A while back, I was waiting for a flight in an airport, killing time reading a magazine I had picked up at a newsstand. It wasn’t a particularly special magazine, the stories in it weren’t life changing or ground breaking, but as luck would have it, it was an experience that set off a chain of thoughts that led me to where I am now.

That magazine had a beautiful full-color cover photograph, with vibrant colors that sucked me in (it’s probably half of why I bought that particular one). Its pages had varied layouts, with pictures and pull quotes that went with the flow of the story. The whole thing itself had texture, and each page and story varied slightly from the one before.

It was, in a nutshell, the experience of reading a magazine – and a complete departure from what I later found when I visited the magazine’s website. Which was, of course, just like every magazine website you or I have ever visited: clunky, lists of links, disjointed, etc.

It was one of those things where I had recently read a few things that all came together at that moment: new multi-column CSS3 implementation, the explosion of type on the web, and a few various other things. That’s when I decided I wanted to build a robust, web implementation of a magazine that mimicked the physical experience of reading an honest-to-god magazine.

I started looking into how similar projects had been implemented. Sports Illustrated had been showing off its prototype – which was much more complicated than what I wanted to create, but very cool nonetheless. There were apps that were dedicated to magazines, but I wanted to use tools that could deliver to traditional electronic media (laptops/desktops) as well as tablets or other mobile devices.

I came up with a list of requirements for what I wanted to produce:

  • Had to be built using HTML5 & CSS3 - multi-column layouts, media queries, everything needed to build a robust experience
  • Had to have a full-size (read: full screen) cover photograph – counterintuitive to the way most web versions of magazines work, but essential to a traditional magazine experience – there are several Jquery plugins I already had in mind for this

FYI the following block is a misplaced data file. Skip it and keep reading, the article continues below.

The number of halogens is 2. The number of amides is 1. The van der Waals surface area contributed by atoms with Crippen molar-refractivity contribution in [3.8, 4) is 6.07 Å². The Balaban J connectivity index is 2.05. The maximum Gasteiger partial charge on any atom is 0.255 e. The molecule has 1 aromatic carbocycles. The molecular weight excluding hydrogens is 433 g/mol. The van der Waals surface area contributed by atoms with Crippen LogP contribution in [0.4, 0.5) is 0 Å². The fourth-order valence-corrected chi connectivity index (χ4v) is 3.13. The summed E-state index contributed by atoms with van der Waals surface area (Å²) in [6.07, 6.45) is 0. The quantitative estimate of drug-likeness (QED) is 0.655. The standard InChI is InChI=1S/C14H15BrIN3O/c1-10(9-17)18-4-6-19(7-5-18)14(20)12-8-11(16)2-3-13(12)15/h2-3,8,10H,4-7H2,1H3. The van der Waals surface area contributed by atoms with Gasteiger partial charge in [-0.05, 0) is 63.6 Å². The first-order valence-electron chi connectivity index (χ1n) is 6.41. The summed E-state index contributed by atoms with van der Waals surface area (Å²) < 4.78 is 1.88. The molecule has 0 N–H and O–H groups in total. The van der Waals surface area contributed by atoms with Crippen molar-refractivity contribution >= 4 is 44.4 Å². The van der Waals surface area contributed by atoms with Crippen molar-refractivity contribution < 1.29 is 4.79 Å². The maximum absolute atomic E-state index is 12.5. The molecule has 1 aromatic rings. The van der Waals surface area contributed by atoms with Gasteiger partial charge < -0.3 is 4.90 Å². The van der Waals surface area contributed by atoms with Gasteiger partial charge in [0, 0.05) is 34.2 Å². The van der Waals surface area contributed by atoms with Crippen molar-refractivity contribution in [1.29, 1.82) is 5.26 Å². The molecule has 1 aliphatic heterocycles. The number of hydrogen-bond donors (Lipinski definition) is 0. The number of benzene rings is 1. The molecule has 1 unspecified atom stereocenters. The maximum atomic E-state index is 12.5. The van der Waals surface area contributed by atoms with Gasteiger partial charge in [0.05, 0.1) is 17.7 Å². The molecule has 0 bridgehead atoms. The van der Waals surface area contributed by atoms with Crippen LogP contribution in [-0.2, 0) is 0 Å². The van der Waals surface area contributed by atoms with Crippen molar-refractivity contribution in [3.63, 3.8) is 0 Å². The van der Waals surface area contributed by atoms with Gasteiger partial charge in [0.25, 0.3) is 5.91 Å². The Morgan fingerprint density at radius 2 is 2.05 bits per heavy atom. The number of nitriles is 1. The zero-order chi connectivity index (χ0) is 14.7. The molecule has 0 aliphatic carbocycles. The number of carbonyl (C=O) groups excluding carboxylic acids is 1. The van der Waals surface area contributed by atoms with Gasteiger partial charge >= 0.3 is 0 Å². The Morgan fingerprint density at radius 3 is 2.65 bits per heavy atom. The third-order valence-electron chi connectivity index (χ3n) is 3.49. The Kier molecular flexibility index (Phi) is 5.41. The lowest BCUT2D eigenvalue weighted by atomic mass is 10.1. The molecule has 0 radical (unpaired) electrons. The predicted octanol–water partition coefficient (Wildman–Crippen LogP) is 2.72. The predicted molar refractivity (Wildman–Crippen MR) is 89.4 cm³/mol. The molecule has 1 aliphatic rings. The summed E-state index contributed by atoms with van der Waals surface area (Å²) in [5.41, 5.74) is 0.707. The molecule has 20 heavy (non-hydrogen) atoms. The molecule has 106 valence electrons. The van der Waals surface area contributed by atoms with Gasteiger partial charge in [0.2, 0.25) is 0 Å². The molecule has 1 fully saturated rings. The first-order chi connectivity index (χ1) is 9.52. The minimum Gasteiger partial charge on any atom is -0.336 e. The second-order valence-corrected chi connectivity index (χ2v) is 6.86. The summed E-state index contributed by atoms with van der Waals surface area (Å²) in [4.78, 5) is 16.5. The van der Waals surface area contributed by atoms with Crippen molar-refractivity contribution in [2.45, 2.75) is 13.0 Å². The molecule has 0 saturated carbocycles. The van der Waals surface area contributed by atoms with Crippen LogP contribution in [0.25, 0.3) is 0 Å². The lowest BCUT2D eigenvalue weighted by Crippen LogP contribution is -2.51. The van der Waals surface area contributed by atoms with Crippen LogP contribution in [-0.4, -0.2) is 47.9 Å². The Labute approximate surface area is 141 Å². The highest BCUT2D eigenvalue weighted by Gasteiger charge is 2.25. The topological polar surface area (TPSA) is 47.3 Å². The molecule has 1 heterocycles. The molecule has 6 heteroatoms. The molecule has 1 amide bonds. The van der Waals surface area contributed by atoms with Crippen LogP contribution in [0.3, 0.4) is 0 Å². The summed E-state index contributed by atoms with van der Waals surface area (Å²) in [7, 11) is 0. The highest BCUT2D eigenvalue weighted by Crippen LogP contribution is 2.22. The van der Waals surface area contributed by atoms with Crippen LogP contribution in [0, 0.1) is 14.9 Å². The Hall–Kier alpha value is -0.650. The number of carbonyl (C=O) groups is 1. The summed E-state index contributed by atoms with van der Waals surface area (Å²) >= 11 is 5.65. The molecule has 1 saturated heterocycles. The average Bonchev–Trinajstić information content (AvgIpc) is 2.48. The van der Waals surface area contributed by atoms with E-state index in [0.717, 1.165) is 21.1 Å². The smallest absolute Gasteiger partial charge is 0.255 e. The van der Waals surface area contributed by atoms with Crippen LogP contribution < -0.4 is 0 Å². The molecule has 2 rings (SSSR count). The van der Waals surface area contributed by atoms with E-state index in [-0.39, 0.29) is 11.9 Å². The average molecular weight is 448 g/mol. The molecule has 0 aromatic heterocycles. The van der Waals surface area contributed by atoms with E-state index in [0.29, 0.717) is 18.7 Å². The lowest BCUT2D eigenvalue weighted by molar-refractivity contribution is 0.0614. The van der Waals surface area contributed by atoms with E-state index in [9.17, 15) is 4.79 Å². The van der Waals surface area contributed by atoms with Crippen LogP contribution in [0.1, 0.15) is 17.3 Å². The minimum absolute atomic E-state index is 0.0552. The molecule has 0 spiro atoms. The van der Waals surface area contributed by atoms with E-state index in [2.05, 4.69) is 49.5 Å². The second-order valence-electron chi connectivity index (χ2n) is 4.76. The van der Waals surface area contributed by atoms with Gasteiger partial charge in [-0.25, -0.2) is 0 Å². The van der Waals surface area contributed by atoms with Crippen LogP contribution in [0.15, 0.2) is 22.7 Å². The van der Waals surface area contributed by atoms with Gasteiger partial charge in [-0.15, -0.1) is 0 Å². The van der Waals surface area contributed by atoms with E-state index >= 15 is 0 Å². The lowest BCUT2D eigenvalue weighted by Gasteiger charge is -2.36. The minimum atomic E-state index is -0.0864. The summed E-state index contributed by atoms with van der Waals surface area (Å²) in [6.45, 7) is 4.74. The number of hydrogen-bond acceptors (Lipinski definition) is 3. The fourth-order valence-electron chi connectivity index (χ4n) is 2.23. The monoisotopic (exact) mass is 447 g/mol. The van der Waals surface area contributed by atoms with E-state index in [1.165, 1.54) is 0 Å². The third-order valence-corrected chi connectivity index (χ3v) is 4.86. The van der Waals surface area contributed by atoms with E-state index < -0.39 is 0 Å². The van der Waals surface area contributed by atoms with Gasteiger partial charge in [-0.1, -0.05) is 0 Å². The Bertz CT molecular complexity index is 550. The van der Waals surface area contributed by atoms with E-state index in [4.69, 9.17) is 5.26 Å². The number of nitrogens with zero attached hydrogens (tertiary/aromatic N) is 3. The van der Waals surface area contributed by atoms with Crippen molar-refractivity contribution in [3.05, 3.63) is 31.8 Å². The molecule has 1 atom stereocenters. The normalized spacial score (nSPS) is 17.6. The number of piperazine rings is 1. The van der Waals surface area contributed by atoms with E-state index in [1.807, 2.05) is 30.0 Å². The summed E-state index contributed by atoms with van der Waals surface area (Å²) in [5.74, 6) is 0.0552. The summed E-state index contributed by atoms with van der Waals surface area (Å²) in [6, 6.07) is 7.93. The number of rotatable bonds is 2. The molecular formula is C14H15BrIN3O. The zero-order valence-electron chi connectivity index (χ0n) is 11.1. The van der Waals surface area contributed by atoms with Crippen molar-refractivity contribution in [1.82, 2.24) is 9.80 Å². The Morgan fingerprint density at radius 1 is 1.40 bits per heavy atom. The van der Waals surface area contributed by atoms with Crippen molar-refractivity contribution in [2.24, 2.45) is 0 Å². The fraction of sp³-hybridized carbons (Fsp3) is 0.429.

• Must move side to side

And then the two components that I thought were essential:

  • Must work on an iPad
  • Must be built on either WordPress or Drupal.

Wait, go back to that last one…built on a CMS? Well, yes. While I don’t intend to release the code as a plugin or module, specifically, the idea is to build something that could be replicated on a monthly, bi-monthly, quarterly, etc. basis. Building it on a content management system means not reinventing the wheel when it comes time to publish every month, and takes a step towards having archived content available with little setup.

What isn’t it going to do? Work in Internet Explorer – until they make a standards compliant browser, I can’t see building something this complicated so that it works in IE (unless someone wants to pay me). It’s also not going to be designed for smart phones – a full color photograph and traditional print layouts are best removed from those kinds of devices, and there are plenty of publications that have handset-ready formats.

I see this project working in four parts:

  • Defining the project goals – I think we can call that done
  • Photoshop comp and HTML prototype – it doesn’t have to be final (I want to save some of the surprise for the final reveal) but to get an idea of how it’ll work, what issues are ahead, etc.
  • Implementation on top of a chosen CMS – I’ve worked with both WordPress and Drupal pretty extensively, but I’m still evaluating which one will be best for this project.
  • Wrap up – evaluate how it worked, how it didn’t, and what I’d do going forward to build on the project.

This project is really about combining user experience in digital media with the user experiences we get with traditional media. It’s still enjoyable to read a magazine – it’s just not as easy, because most of us don’t spend eight hours at work in front of one.

It might be timely, too. Looks like Apple is changing how it handles iPad publications and subscriptions. Might be time to move back to the browser...